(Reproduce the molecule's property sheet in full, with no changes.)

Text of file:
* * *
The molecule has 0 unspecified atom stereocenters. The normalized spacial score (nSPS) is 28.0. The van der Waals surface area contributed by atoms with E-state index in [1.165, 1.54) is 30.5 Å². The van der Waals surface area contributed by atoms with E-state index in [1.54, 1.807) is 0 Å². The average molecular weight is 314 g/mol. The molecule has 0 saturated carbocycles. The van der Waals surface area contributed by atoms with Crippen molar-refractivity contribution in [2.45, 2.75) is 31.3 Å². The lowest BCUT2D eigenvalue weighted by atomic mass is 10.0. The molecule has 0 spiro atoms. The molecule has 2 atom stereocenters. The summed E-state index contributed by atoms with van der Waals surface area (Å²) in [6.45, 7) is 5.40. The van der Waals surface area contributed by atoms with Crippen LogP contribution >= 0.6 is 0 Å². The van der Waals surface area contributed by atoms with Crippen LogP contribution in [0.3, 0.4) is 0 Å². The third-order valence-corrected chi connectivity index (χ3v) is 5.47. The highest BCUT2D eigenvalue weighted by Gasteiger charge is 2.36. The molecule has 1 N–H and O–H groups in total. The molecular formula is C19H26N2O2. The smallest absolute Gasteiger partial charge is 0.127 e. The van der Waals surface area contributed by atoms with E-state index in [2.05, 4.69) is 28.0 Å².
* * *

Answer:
The molecule has 0 unspecified atom stereocenters. The normalized spacial score (nSPS) is 28.0. The van der Waals surface area contributed by atoms with E-state index in [1.165, 1.54) is 30.5 Å². The van der Waals surface area contributed by atoms with E-state index in [1.54, 1.807) is 0 Å². The average molecular weight is 314 g/mol. The molecule has 0 saturated carbocycles. The van der Waals surface area contributed by atoms with Crippen molar-refractivity contribution in [2.45, 2.75) is 31.3 Å². The lowest BCUT2D eigenvalue weighted by atomic mass is 10.0. The molecule has 0 spiro atoms. The molecule has 2 atom stereocenters. The summed E-state index contributed by atoms with van der Waals surface area (Å²) in [6.45, 7) is 5.40. The van der Waals surface area contributed by atoms with Crippen LogP contribution >= 0.6 is 0 Å². The van der Waals surface area contributed by atoms with Crippen LogP contribution in [0.3, 0.4) is 0 Å². The third-order valence-corrected chi connectivity index (χ3v) is 5.47. The highest BCUT2D eigenvalue weighted by Gasteiger charge is 2.36. The molecule has 1 N–H and O–H groups in total. The molecular formula is C19H26N2O2. The smallest absolute Gasteiger partial charge is 0.127 e. The van der Waals surface area contributed by atoms with E-state index in [2.05, 4.69) is 28.0 Å².